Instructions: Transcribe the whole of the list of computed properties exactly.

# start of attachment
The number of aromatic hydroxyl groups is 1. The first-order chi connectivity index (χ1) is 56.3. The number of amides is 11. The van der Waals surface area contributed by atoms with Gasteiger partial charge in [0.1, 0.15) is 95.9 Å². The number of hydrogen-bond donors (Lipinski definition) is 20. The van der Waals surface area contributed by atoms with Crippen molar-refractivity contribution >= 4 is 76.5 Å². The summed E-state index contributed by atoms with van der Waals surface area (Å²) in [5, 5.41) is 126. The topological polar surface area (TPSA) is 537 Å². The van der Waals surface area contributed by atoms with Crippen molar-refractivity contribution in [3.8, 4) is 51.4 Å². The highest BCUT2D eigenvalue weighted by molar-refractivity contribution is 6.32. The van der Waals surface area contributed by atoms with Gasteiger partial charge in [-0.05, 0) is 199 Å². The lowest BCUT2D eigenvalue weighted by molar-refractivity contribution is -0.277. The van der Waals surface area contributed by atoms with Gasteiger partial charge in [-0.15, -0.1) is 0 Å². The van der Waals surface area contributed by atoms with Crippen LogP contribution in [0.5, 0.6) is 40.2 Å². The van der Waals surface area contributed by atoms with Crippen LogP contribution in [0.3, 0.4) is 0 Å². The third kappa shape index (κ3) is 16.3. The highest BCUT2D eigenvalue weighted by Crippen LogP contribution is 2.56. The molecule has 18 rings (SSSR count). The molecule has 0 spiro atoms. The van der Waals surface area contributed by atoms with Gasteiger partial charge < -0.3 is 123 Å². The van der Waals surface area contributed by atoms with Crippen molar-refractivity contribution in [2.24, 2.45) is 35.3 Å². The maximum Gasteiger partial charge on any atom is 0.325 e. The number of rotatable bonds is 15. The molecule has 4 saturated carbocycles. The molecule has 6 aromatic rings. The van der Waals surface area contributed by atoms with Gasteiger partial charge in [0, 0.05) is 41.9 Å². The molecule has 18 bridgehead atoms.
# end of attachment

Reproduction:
The number of aromatic hydroxyl groups is 1. The first-order chi connectivity index (χ1) is 56.3. The number of amides is 11. The van der Waals surface area contributed by atoms with Gasteiger partial charge in [0.1, 0.15) is 95.9 Å². The number of hydrogen-bond donors (Lipinski definition) is 20. The van der Waals surface area contributed by atoms with Crippen molar-refractivity contribution >= 4 is 76.5 Å². The summed E-state index contributed by atoms with van der Waals surface area (Å²) in [5, 5.41) is 126. The topological polar surface area (TPSA) is 537 Å². The van der Waals surface area contributed by atoms with Crippen molar-refractivity contribution in [3.8, 4) is 51.4 Å². The highest BCUT2D eigenvalue weighted by molar-refractivity contribution is 6.32. The van der Waals surface area contributed by atoms with Gasteiger partial charge in [-0.05, 0) is 199 Å². The lowest BCUT2D eigenvalue weighted by molar-refractivity contribution is -0.277. The van der Waals surface area contributed by atoms with Gasteiger partial charge in [-0.15, -0.1) is 0 Å². The van der Waals surface area contributed by atoms with Crippen LogP contribution in [0.5, 0.6) is 40.2 Å². The van der Waals surface area contributed by atoms with Crippen LogP contribution in [0.3, 0.4) is 0 Å². The third kappa shape index (κ3) is 16.3. The highest BCUT2D eigenvalue weighted by Crippen LogP contribution is 2.56. The molecule has 18 rings (SSSR count). The molecule has 0 spiro atoms. The van der Waals surface area contributed by atoms with Gasteiger partial charge < -0.3 is 123 Å². The van der Waals surface area contributed by atoms with Crippen molar-refractivity contribution in [2.24, 2.45) is 35.3 Å². The maximum Gasteiger partial charge on any atom is 0.325 e. The number of rotatable bonds is 15. The molecule has 4 saturated carbocycles. The molecule has 6 aromatic rings. The van der Waals surface area contributed by atoms with Gasteiger partial charge in [0, 0.05) is 41.9 Å². The molecule has 18 bridgehead atoms.